Myth #1: Desktop scanning works well enough for digitizing my paper documents
Reality: Digitizing your paper is just a small piece to the solution and does provide some value, but the scope of your business problem will determine whether a simple desktop capture solution is going to do the job. For small organizations or businesses that are looking to do a simple back-file document conversion project, a basic capture system might satisfy their requirements. But for mid- and large-sized organizations, the requirements are often more complex and require advanced document automation, distributed capture, and connectivity with a host of business systems.
In this case, organizations need to consider an intelligent enterprise capture solution that delivers a full range of capabilities, including the ability to capture documents from anywhere within the organization, automatically connect information to your business systems, and deliver both scalability and high availability for those mission-critical processes.
It is time to think big and bold and get beyond simple scan and archive. Doing so has the potential of bringing significant benefits in the form of operational cost savings, streamlined business processes, and improved productivity.
Myth #2: Intelligent document recognition sounds great, but it is too expensive to implement
Reality: Simply deciding based purely on price is not always the best choice. In the case of intelligent document recognition, customers receive a significant return on investment, often driving value that is several multiples larger than the purchase price. As Brian Babineau stated in an Enterprise Strategy white paper, The Strategic Value of Information Capture, “The question is not whether an information capture solution will provide an ROI; it’s how big it will be.”
Depending on the business requirements – the volume of paper, variety of documents and amount of data being captured, operating budget constraints, how time-sensitive documents are, and importance of information – you can quickly understand if advanced capture capabilities like intelligent document classification and data extraction is something you really need.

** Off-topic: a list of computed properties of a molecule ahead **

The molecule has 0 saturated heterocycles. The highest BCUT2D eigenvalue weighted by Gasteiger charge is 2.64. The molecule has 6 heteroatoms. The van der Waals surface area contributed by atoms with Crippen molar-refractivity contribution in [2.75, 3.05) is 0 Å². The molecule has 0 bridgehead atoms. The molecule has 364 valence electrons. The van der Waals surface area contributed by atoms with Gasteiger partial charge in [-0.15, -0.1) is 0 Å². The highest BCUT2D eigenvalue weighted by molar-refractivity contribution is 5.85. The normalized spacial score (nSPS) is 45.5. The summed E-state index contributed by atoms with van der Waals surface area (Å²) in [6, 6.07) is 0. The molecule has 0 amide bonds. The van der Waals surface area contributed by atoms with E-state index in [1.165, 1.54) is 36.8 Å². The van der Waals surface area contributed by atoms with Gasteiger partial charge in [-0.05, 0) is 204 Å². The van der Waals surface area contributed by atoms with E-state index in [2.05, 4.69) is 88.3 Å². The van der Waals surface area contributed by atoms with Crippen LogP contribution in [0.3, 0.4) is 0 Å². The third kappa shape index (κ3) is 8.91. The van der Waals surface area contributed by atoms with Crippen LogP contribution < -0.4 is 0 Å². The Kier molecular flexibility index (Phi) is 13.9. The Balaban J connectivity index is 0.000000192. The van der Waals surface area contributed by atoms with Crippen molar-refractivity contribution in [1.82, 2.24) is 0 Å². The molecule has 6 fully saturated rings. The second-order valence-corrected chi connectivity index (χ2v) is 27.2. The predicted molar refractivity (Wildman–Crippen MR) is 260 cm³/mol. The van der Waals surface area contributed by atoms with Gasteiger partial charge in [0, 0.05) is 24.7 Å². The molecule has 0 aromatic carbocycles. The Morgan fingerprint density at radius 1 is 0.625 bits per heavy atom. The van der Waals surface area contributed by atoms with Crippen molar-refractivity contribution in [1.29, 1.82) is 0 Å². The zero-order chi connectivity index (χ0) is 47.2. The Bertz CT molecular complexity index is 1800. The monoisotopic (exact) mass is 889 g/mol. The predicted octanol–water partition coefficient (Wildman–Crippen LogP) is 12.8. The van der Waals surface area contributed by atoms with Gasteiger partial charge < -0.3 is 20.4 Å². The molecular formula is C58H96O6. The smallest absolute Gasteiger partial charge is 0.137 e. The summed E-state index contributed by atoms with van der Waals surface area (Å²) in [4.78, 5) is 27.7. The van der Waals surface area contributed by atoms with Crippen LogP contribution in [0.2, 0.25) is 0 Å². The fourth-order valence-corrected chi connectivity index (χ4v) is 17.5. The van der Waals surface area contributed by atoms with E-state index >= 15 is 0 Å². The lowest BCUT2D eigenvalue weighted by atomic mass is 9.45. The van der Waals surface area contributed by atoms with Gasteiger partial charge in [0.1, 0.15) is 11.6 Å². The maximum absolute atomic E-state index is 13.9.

When you have established that there is a business case for intelligent document recognition, the ROI can be significant. Take for example, an investment and asset management company, which is intelligently classifying and capturing data from 5,000 mail items (40,000 pages daily), which includes deposit documents, applications, and other financial related documents. By taking advantage of the advanced capture capabilities available to them, they require 30% less staff in their document services group and are saving 1.1 million annually from decreased maintenance, capital, and labor costs.
Myth #3: We invested in capture years ago; we’re doing as much as we should be doing with scanning.
Reality: Remember, when you bought that old station wagon back in the 1970s, you thought it was the best family investment you could have made at the time. If we fast forward to today, we now have the minivan and other cars geared towards families. These cars are more economical in terms of fuel efficiency, longer-lasting, safer, better for the environment, more options, and so on.